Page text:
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The influence of employee engagement on customer experience in a customer centric climate and culture
- Authors: Slabbert, H.O.
- Date: 2018
- Subjects: Financial institutions - Customer services , Consumer satisfaction , Customer services , Customer relations
- Language: English
- Type: Masters (Thesis)
- Identifier: http://hdl.handle.net/10210/292386 , uj:31773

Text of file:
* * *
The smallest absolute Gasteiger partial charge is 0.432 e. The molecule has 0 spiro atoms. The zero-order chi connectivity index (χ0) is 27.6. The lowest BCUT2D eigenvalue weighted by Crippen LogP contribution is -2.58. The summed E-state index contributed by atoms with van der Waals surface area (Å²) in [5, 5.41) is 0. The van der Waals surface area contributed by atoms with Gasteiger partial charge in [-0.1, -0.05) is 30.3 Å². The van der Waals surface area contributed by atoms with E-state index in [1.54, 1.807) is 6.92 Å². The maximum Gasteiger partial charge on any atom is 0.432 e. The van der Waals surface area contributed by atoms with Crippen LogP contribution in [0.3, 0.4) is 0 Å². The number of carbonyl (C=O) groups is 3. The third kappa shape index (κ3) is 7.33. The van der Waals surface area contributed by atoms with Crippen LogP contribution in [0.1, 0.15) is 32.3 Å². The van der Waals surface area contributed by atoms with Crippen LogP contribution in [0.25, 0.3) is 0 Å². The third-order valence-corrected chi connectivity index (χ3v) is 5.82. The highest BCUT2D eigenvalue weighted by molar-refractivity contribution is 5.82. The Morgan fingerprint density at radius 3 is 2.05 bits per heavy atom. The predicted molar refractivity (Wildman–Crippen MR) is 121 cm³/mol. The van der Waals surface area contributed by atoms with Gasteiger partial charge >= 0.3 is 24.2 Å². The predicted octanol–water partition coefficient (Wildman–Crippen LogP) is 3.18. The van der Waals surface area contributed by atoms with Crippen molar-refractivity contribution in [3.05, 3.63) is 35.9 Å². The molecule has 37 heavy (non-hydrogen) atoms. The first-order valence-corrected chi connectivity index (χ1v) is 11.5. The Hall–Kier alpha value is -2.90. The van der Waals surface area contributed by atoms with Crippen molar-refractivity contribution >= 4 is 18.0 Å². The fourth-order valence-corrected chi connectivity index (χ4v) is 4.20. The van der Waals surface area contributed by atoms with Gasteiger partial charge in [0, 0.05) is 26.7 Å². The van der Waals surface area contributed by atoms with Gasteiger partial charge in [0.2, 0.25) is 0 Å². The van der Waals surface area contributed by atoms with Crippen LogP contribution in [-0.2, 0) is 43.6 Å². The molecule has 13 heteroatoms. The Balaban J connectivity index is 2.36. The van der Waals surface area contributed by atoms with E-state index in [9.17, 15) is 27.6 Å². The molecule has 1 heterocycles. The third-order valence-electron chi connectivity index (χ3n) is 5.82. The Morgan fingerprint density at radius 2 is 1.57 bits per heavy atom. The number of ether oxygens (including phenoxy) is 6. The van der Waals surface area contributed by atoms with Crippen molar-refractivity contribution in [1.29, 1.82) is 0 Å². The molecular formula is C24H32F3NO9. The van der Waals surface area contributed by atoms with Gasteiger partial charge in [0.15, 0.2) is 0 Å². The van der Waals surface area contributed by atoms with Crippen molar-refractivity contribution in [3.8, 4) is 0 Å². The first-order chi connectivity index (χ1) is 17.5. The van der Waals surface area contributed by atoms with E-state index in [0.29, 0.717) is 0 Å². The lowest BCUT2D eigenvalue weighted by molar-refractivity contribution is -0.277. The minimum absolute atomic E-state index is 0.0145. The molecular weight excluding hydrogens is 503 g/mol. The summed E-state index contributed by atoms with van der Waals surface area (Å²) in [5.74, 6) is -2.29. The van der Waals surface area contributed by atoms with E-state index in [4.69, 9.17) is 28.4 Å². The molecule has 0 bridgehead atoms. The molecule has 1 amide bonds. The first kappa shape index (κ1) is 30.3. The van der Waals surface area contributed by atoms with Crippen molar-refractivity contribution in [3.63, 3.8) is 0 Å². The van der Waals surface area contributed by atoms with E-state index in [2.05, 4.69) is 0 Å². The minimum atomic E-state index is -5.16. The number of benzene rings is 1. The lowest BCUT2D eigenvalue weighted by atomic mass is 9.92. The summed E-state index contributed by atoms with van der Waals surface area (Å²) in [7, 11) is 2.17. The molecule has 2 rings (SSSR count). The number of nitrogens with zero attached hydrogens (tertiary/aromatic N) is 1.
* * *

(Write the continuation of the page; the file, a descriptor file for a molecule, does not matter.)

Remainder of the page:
- Description: M.Com. (Business Management) , Abstract: According to popular opinion, happy employees lead to happy customers. Many businesses are realising having great products and services are no longer enough. How organisations service their customers is as important as the products or services provided. Customer experience is therefore more than just managing customer interactions. It is putting customers at the centre of everything an organisation does, supported by a culture of engaged employees. Engaged employees are considered an important and influential factor in creating superior customer experiences. Despite of the increased attention, there is a lack of empirical research on customer experience and employee engagement in the academic literature on aspects relating to the drivers, measurement and value to organisations. This dissertation investigated the proposed relationship between employee engagement and customer experience in a South African financial services company. This study advances the current knowledge in the employee engagement and customer experience field of study by combining the constructs into a theoretical model. Employee engagement and the influence on customer experience of the service interaction are postulated to influence total customer experience and business success. Data was collected using two surveys from 386 customer respondents and 82 employee respondents. The collective data was empirically tested using Structural Equation Modelling. The conceptual model examines various pre-requisites of employee engagement, linking resources to customers' perceived level of service employees’ performance (service interaction). The model further examines employee engagement as a dynamic and important variable influencing total customer experience. The results indicate a positive relationship exists between climate and culture, employee engagement and customer experience of the service interaction.